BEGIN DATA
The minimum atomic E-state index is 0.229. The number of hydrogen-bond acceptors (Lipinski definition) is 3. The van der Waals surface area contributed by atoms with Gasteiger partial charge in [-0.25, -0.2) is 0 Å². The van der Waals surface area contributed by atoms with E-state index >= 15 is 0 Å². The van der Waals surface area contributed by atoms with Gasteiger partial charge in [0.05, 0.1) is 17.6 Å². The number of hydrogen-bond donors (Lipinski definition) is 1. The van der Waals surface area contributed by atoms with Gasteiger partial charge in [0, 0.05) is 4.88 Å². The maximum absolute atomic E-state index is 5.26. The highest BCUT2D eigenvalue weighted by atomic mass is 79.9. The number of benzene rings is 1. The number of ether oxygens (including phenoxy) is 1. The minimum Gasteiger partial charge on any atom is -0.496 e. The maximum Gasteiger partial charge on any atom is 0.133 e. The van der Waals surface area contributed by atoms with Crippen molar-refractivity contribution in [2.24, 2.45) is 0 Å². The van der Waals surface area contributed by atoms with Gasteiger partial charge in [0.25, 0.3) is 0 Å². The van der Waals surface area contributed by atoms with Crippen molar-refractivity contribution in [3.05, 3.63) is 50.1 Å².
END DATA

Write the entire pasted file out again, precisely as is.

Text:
The minimum atomic E-state index is 0.229. The number of hydrogen-bond acceptors (Lipinski definition) is 3. The van der Waals surface area contributed by atoms with Gasteiger partial charge in [-0.25, -0.2) is 0 Å². The van der Waals surface area contributed by atoms with E-state index >= 15 is 0 Å². The van der Waals surface area contributed by atoms with Gasteiger partial charge in [0.05, 0.1) is 17.6 Å². The number of hydrogen-bond donors (Lipinski definition) is 1. The van der Waals surface area contributed by atoms with Gasteiger partial charge in [0, 0.05) is 4.88 Å². The maximum absolute atomic E-state index is 5.26. The highest BCUT2D eigenvalue weighted by atomic mass is 79.9. The number of benzene rings is 1. The number of ether oxygens (including phenoxy) is 1. The minimum Gasteiger partial charge on any atom is -0.496 e. The maximum Gasteiger partial charge on any atom is 0.133 e. The van der Waals surface area contributed by atoms with Crippen molar-refractivity contribution in [2.24, 2.45) is 0 Å². The van der Waals surface area contributed by atoms with Gasteiger partial charge in [0.25, 0.3) is 0 Å². The van der Waals surface area contributed by atoms with Crippen molar-refractivity contribution in [3.05, 3.63) is 50.1 Å².